Ten Things (Besides Memory) Alzheimer's Steals From Its Victims
My total knowledge of Alzheimer’s before it entered my household was that it steals the memory of its victims. Many other individuals know just as little. Now, after years of close encounter with the disease, plus efforts to learn more about it, many other personal losses to the victim have become obvious.
This list of ten losses is by no means all-inclusive.
Auguste Deter, First Alzheimer's Diagnosis
Alzheimer's disease leads to nerve cell death and tissue loss throughout the brain. Over time, the brain shrinks dramatically, affecting nearly all its functions.— Alz.org
It is certain that when my mother was capable of exercising caution, she withheld thoughts like those which she now puts into offensive words. However, when Alzheimer’s begins to talk it has no regard for caution. Carol O’Dell warns on Caring.com that the rude remarks may be easier to handle than the silence which the caregiver will face when the Alzheimer’s patient no longer communicates.
The American Alzheimer’s Association offers the expert opinion that depression plagues 40% of Alzheimer’s victims. Sad, hopeless, discouraged or tearful are the usual descriptions of their mood. They withdraw into social isolation; and suggestions to cheer up are usually not helpful. Caregiver or group support may help some; others may require professional services.
Alzheimer’s patients are confused about where they are. They want to go home, even when they’re at home. They may interpret a noise, or the presence of a stranger as an effort to hurt them. They search around them for objects like purses, walking canes, and even pets which they think were in their possession a minute ago (but weren’t). Psychosis may account for voices they hear in the next room or outdoors, and sometimes in their confusion they wander off.
My mother maintained a home which was beautiful as well as clean, and so was she. Now, Alzheimer’s has stolen her sense of cleanliness. Her confusion results in struggles between us to have her shower and change her clothes. We no longer talk about flushing the toilet.
Hearing a caregiver in a home for the elderly shouting to a ninety-year old woman that she was nasty, it became obvious that even some caregivers still have much to learn. Respect for the patient cancels disgust for the situation which Alzheimer's creates.
There are many issues which can create a feeling of discomfort in Alzheimer’s patients. Among them are:
- Unfamiliarity with the surroundings;
- Voices they alone can hear;
- Fear of the dark;
- Nighttime wakefulness;
- Dry mouth caused by some medications;
- Other physical discomfort which they are not always able to explain.
Easing the discomfort requires that caregivers pay attention and make necessary changes to accommodate the changing needs of the patient.
Recently, my daughter came to visit. Some days she and my mother connected, but one day my mother asked her name and promised to remember it since it was the name of someone in her family. There are also days when she addresses me as “Miss.” The disconnection is more than a memory problem. When patients do not connect, they refuse to trust and they reject company.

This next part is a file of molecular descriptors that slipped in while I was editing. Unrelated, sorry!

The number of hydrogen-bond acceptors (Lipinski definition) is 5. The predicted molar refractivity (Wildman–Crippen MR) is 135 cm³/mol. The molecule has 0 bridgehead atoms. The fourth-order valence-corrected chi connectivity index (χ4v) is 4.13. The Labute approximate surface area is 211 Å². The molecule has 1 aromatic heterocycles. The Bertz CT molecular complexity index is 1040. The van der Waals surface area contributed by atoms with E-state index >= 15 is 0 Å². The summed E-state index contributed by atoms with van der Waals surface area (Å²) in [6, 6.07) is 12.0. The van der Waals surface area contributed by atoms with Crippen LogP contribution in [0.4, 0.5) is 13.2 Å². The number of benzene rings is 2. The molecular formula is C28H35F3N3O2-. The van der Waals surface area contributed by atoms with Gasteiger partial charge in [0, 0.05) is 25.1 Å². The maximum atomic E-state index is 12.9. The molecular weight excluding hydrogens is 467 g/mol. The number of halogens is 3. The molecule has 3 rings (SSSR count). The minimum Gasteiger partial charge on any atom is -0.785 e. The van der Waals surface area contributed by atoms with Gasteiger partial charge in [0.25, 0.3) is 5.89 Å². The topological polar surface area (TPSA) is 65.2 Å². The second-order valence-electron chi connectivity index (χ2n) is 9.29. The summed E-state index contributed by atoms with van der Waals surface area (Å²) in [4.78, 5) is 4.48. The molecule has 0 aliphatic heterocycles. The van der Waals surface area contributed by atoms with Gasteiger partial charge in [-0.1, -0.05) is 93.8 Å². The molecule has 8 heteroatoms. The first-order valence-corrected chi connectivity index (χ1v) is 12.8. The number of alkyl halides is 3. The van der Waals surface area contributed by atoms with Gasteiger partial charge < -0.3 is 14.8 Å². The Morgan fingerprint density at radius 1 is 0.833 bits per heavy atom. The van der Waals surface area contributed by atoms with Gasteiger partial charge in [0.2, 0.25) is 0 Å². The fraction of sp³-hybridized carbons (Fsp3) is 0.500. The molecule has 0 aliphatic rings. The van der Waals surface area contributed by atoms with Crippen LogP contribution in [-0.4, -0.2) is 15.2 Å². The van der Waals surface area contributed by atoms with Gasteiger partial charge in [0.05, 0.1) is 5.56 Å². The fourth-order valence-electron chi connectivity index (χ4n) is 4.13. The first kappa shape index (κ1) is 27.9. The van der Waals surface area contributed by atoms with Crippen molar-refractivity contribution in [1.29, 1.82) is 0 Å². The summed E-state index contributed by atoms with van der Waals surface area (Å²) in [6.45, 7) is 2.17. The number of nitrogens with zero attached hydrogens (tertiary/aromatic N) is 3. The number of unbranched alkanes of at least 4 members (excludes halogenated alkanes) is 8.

We expect that sense of right and wrong will improve in children as they grow older. In Alzheimer’s patients, that sense is on the decline. Sometimes they understand what they are doing; sometimes they do not.
Biblical Medical Ethics, edited by Ed Payne, M.D. counsels: “If he [the patient] has no consciousness of his actions because of his disease, then his conscience is not ‘active’ and he should not be held accountable for his actions.” The article further suggests that it is better for caregivers to err on the side of greater rather than insufficient understanding.
Alzheimer’s steals the control gradually but continually. Patients are forced to give up responsibilities of driving, shopping, managing finances and maintaining the home. Activities of daily living (ADL) such as bathing, grooming and dressing become difficult then impossible. They eventually revert to the childish dependence on assistance with feeding and toileting.
When patients lose control of their expertise, they also lose their sense of worth. Caregivers have the additional task of helping them feel loved and valuable.
* "Do not lose your patience with me,
Do not scold or curse or cry.
I can’t help the way I’m acting,
Can’t be different though I try."— From the Patient's Perspective
Verbal communication becomes almost impossible when patients lose the capability of expressing themselves accurately. Plus, they very often misunderstand what the other person is trying to communicate. For example, my mother will respond to a request like “Can you please take your cane off the table?” with an angry defense that the cane is hers. She might continue for the next five minutes, listing other things that belong to her which other people are using.
Still, it does not feel right to avoid conversation altogether. Caregivers will learn to pay more attention to the emotions behind the words than to the words themselves. For example, when my mother gets angry about other people using her belongings, she may be asking for assurance that her possessions are safe and that she will have them when she needs them for her personal use.
It is easy to think that my mother tells lies, but that was not characteristic of her before Alzheimer’s. She has told several different stories about who stole her money, her clothes and her dishes. Some of the stories were so convincing that there seemed no reason to doubt their authenticity. It became obvious to me that her credibility was gone when she began to accuse me wrongfully.
For everyone of these losses to the Alzheimer's victims, there are also losses to the relatives and caregivers. It is like watching a robber in slow motion stealing our stuff. Let it not steal our love.
*See the whole poem written by Owen Darnel